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Small businesses get red tape regulations break

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Employers with up to 50 staff will soon be exempt from fresh red tape regulations, as the Government yesterday expanded its scheme to cover more businesses.

Business minister Michael Fallon (pictured) announced that the freeze, exempting firms with fewer than 10 employees from "burdensome" new regulations, would now be extended to companies with up to 50 staff.

Under a rigorous cross-Government assessment process, firms will also be exempt from new regulations. If there is any evidence that they will result in disproportionate burdens that could impede growth.

if the rules are absolutely essential, SMEs will be given extra time to comply.

Previous successes of the freeze include exempting those companies with under 250 staff from the right to request time to train, a move the Government claims saved firms £388 million.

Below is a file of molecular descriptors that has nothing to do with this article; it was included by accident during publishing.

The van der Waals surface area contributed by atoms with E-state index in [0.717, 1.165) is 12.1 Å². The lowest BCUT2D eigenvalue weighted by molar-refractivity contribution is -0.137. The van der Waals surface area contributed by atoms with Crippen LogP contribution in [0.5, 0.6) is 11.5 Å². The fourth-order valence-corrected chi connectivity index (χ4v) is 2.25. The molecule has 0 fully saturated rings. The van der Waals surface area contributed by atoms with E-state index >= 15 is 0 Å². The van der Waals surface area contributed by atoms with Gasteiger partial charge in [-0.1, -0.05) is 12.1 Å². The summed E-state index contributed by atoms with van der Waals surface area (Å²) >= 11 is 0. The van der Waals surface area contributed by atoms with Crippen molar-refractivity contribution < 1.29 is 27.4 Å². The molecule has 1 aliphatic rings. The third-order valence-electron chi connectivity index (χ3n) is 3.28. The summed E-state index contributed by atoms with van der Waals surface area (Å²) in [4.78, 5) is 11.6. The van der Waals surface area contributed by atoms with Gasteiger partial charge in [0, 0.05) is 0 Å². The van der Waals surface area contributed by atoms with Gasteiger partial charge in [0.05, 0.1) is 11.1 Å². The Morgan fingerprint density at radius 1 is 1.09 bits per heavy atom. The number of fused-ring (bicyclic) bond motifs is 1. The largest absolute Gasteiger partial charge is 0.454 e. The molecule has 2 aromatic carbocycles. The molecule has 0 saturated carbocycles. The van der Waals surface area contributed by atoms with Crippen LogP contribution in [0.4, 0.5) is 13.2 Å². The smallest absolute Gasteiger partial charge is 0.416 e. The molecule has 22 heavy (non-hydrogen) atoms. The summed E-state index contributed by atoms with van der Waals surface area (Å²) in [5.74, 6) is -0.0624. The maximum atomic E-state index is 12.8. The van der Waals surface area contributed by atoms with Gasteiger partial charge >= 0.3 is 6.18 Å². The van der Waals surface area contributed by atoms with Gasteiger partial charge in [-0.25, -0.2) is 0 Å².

"We all want faster growth. As Britain recovers, small businesses are leading the generation of ideas, the creation of new jobs and the shift towards a balanced economy," Fallon said.

"On my watch, new regulations will now only extend to small businesses if they are essential, justified, and where disproportionate burdens are fully mitigated."

Fallon added: "Where regulation is not fit for purpose it will be reformed or binned."

John Allan, national chairman of the Federation of Small Businesses, said: "The burden of regulation often falls heaviest on the smallest of firms.

"This announcement should mean that business owners will be able to devote time to growing their business and creating jobs, rather than form-filling."

The British Chambers of Commerce said it will "keep an eye" on the new policy to ensure that it is actually making a difference to firms, rather than just becoming another failed attempt to curb the explosion of red tape.